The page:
AIM said...

Ohhh my god, stop calling browsers which have more features than this one bloated, it's pure ignorance.

And define the word bloeated, cause currently it is simple defence against other projects that have a lot more features that users need.

To you Firefox may have too much features, to me it doesn't, than you should start your sentences with "I think" like this:

"I think that Firefox has too many features that I don't find useful."

See you should express your personal feelings this way. Don't pretend that what you think or feel is a general truth.

Arkadi said...

I'm totally agree with AIM.

Anthony said...

People can't state more than their opinion anyway, putting "I think" in front of every sentence is a chore. If someone finds they need Firefox for the features, they'll continue using it.

This IS the internet.

Dylan said...

Agree w/AIM. The review would have been fine apart from the "bloated" pejorative. But it's lacking performance benchmarks, apples-apples feature comparisons, etc. Not a comprehensive review and I'm not sure it was intended to be ... although nowadays readers expect thorough comparisons.

It's fine if the GNOME aesthetic is to eschew features in favor of minimalism and simplicity, but any review of GNOME native equivalents of anything should preface with that.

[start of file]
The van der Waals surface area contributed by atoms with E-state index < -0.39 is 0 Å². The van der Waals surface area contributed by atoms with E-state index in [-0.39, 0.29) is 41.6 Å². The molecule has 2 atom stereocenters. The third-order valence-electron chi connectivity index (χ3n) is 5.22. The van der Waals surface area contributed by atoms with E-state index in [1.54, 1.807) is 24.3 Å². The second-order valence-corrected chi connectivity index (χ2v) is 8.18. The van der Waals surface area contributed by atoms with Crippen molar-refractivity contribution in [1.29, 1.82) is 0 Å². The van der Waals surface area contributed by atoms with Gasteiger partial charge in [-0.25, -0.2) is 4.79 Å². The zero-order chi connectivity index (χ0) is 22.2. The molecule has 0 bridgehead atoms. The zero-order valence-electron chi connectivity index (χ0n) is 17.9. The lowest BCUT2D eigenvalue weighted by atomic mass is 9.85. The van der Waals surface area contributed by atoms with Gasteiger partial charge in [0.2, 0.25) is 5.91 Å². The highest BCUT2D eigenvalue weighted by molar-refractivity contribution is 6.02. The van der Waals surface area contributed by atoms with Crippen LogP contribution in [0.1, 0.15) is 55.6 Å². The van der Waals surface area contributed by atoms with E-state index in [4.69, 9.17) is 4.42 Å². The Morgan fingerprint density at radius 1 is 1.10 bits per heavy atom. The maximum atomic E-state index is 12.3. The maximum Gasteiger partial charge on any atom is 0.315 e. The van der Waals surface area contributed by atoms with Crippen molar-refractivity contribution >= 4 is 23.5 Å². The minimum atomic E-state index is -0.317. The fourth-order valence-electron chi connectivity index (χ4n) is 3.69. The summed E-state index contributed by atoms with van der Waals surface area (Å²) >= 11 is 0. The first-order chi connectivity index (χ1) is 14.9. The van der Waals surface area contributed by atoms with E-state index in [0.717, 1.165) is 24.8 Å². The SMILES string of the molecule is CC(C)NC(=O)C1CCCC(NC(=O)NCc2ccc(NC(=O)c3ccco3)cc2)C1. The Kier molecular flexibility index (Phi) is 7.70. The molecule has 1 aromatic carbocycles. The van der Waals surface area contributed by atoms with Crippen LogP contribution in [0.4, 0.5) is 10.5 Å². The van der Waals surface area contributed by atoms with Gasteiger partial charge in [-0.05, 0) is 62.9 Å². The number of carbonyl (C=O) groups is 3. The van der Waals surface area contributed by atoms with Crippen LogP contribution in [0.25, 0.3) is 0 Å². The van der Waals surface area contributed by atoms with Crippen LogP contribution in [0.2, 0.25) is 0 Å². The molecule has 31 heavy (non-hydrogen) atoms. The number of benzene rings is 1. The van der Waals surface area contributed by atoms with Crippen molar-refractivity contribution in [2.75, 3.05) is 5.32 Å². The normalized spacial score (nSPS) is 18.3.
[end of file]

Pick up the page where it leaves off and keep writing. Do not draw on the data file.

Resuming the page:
Personally, GNOME is not for me, and it is just not as useful as KDE and Mac environments, but I can appreciate having a design aesthetic and sticking to it, and saying something like "Epiphany fits our design goal" instead of saying a trashy comment about Firefox and Konqueror such as "bloated".

I hope web punditry will evolve someday.

Hezy said...

I dissagree with the previous comments. Try running Firefox and Epiphany at the same time, then try surfing the same pages. When I did it I found that Firefox used 150-200 MB while Epiphany needed only 70-100 MB. I agree that memory is not too expensive, but still some people need to use older computers. For them Firefox is bloated.

AIM said...

"I dissagree with the previous comments."

So you say, that software bloat is not a subjective attribute? You say that if you personally consider an application bloated, that that's a general truth?

"Try running Firefox and Epiphany at the same time, then try surfing the same pages. When I did it I found that Firefox used 150-200 MB while Epiphany needed only 70-100 MB."

This means nothing, I can make up similar stories, but it won't prove nothing.

"I agree that memory is not too expensive, but still some people need to use older computers. For them Firefox is bloated."

Since your previous statement is false, that means that this one is also false. But let's pretend it's not false, let's say that I take into consideration your "benchmark", still you talking about some people and not all people, and that is a big difference, but hey I can make up similar stuff:

"Epiphany is bloated because it uses more memory than lynx, and some people use mobile phones where Epiphany is bloated."

I think you didn't understand what I was saying, read it with more attention next time.

Fred J. Stephens said...

Not to continue the "bloated" argument, but I tried Epiphany on an old Thinkpad and I always get runaway memory usage. I would like to use it since it is lighter than FF, but this laptop has a slow CPU as well as only 256MB RAM.